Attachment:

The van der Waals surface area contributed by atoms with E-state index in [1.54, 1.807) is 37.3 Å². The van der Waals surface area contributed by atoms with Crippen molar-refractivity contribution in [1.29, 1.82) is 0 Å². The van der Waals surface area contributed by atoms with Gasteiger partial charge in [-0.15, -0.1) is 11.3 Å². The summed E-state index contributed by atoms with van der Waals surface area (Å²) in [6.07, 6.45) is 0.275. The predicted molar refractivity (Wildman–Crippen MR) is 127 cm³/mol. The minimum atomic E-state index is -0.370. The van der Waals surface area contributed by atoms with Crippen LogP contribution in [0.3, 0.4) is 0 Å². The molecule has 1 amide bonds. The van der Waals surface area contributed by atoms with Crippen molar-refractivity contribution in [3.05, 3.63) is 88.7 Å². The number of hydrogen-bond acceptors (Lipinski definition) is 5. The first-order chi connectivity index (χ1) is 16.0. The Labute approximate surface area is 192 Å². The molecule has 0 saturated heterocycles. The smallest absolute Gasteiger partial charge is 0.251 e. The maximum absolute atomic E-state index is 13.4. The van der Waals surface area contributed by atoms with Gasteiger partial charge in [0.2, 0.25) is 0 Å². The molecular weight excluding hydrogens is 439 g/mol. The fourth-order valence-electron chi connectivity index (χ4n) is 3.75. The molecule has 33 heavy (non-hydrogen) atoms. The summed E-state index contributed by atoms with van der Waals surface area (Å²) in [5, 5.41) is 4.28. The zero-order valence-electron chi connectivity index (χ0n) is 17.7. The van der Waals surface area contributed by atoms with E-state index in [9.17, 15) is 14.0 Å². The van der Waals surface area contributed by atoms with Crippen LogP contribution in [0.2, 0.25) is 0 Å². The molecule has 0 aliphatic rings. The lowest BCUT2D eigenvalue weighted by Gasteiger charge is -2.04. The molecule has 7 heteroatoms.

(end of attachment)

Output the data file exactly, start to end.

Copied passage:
The van der Waals surface area contributed by atoms with E-state index in [1.54, 1.807) is 37.3 Å². The van der Waals surface area contributed by atoms with Crippen molar-refractivity contribution in [1.29, 1.82) is 0 Å². The van der Waals surface area contributed by atoms with Gasteiger partial charge in [-0.15, -0.1) is 11.3 Å². The summed E-state index contributed by atoms with van der Waals surface area (Å²) in [6.07, 6.45) is 0.275. The predicted molar refractivity (Wildman–Crippen MR) is 127 cm³/mol. The minimum atomic E-state index is -0.370. The van der Waals surface area contributed by atoms with Crippen LogP contribution in [0.3, 0.4) is 0 Å². The molecule has 1 amide bonds. The van der Waals surface area contributed by atoms with Crippen molar-refractivity contribution in [3.05, 3.63) is 88.7 Å². The number of hydrogen-bond acceptors (Lipinski definition) is 5. The first-order chi connectivity index (χ1) is 16.0. The Labute approximate surface area is 192 Å². The molecule has 0 saturated heterocycles. The smallest absolute Gasteiger partial charge is 0.251 e. The maximum absolute atomic E-state index is 13.4. The van der Waals surface area contributed by atoms with Gasteiger partial charge in [0.2, 0.25) is 0 Å². The molecular weight excluding hydrogens is 439 g/mol. The fourth-order valence-electron chi connectivity index (χ4n) is 3.75. The molecule has 33 heavy (non-hydrogen) atoms. The summed E-state index contributed by atoms with van der Waals surface area (Å²) in [5, 5.41) is 4.28. The zero-order valence-electron chi connectivity index (χ0n) is 17.7. The van der Waals surface area contributed by atoms with E-state index in [9.17, 15) is 14.0 Å². The van der Waals surface area contributed by atoms with Crippen LogP contribution in [0.2, 0.25) is 0 Å². The molecule has 0 aliphatic rings. The lowest BCUT2D eigenvalue weighted by Gasteiger charge is -2.04. The molecule has 7 heteroatoms.